Where Romance and History Meet - www.heartsthroughhistory.com/

Saturday, July 3, 2010

How do You Celebrate July 4th?

July 4th was one day that we always closed the shop and took off from work in our family business. On this national holiday we have always had a family get-together. There's something about the 4th. There are so many great ways to celebrate. Some places have parades during the day. In other communities there are softball games, picnics at the park, music under the stars, to name a few activities, followed by fireworks displays.

When I was young we would have a family picnic out in the desert sand hills. Where I live that was a very big deal back then. My grandparents did the same when my mom was little. Some families still like to do that. We'd have a campfire and fix hamburgers. After dinner we'd use the hot coals to light a punk, and use the punk to light the fireworks. I vividly remember one time when my sister was holding a Roman Candle in her hands and it started to shoot balls of flame in all directions. My dad dove for the ground as one went right for him. If I remember correctly that was the end of holding Roman Candles in our family. A good thing. We always cleaned up the area so no trash was left behind, including those used sparklers.

Did you ever step on a spent sparkler in your bare feet? Not a good thing. These days, we watch the fireworks displays from my mom's house or the foothills on the church grounds. There's always a neighbor nearby shooting off small rockets. It makes for an exciting if noisy backyard party. We follow up by watching the celebrations on TV that are taking place in D.C. and Boston. It's amazing what they can do with music and fireworks.

The 4th always begins as a day of taking it easy and ends with rousing celebrations of our national heritage.

How do you celebrate the 4th? Leave your story in a comment. I'd love to read about it. And have a safe and happy 4th of July.

Jeanmarie Hamilton


Miriam Newman said...

When I was a kid, the 4th of July was celebrated in our little town by a parade. The biggest thrill for all the little girls aside from riding in a fire engine was to ride our bikes complete with red, white and blue paper threaded through the spokes of our tires and red, white and blue streamers flying from the handlebars. After that there was a communal picnic at the grade school, followed by fireworks that night.

My best memory is of a little black puppy who crawled under my mother's voluminous skirts at one of those picnics as she sat on the ground (women were wearing hoop skirts and crinolines then, if that isn't giving too much away!). I had been begging for a puppy for months and of course after that we just had to take her home, and that was how I got my first dog..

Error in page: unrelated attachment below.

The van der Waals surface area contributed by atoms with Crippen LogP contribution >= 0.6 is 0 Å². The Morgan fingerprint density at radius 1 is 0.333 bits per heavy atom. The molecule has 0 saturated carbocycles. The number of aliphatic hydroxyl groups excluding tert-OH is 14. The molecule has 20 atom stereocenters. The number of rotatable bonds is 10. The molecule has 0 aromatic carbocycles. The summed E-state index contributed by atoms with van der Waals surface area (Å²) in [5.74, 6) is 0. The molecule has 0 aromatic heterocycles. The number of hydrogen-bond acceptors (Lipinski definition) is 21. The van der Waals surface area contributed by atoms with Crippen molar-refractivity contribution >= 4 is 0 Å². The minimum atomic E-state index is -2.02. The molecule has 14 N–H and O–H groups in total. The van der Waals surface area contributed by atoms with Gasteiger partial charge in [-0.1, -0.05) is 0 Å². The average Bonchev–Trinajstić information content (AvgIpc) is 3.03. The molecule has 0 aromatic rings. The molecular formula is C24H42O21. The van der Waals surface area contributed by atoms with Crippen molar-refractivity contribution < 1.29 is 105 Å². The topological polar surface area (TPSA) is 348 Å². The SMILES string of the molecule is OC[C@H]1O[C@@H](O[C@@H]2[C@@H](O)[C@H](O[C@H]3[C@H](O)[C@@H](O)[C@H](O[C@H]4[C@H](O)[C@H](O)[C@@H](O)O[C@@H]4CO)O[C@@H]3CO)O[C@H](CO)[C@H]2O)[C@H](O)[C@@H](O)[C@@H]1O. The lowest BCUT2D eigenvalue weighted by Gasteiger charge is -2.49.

Clarissa Southwick said...

We don't have any real Independence Day traditions. But the 4th of July that sticks out in my memory was the first one I spent in Idaho. We wanted to watch the fireworks, but decided to come in because the kids were too cold. In the end, we made hot chocolate with marshmallows, dug out the blankets and sweatshirts, and went back out to sit on the lawn and watch the neighbors' fireworks. It was a strange experience for someone coming from the South.

Jane Leopold Quinn said...

It's been years since I've seen fireworks in person. As a kid, I remember burying my head in my mother's lap to cover my ears because the noise scared me so much. But I always watched. This year, Chicago isn't having fireworks in one place downtown. They'll be in 3 places along the lakefront. The northern site is actually near where we live, so we're going to walk the 2 blocks to see them. I'm looking foward to them this year.

Happy 4th, everyone.

Jeanmarie Hamilton said...

Miriam, thanks for sharing your story about the 4th. I can just see those bikes decorated with colored paper. I don't think I've ever been on a fire engine! Cool!

Jeanmarie Hamilton said...

Clarissa, thanks for telling us your story of the strange 4th experience. I can imagine, living all my life in the southwest that it would have been cold for you. Even when we used to spend the 4th at my parent's cabin it wasn't too cold for celebrations. But there was always hot chocolate after a cook out in the evening. :-)

Jeanmarie Hamilton said...

Jane, sounds like you'll have a perfect view of the firework display this year. I'll bet it will be beautiful. Great way to celebrate the 4th!

Caroline Clemmons said...

Jeanmarie, we used to celebrate, but now kind of keep a quiet holiday. I do remember once when my eldest daughter, Stephanie, was about ten and her baton class or Girl Scouts or somesuch was supposed to march in our town's parade, but our younger daughter was riding on a Girl Scout float.. It was five miles, and my mom told Stephanie she couldn't walk that far. That made our daughter determined to prove she could--and she did finish the parade. She confided to me that her feet were killing her, but she wouldn't admit it to anyone else. LOL She was proud she walked all the way. I remember that every July 4th.

Jeanmarie Hamilton said...

Caroline, that must have been a bit stressful for you when she marched 5 miles in the parade! I great memory. Thanks for posting it. :-)

Sally said...

Our small town had a parade, skeet shoot, chicken bbq, talent show and fireworks. An all day affair that was a big deal when I was little. Like most small towns that are all but vacant this celebration is no more, but it lives on as a wonderful memory in my mind.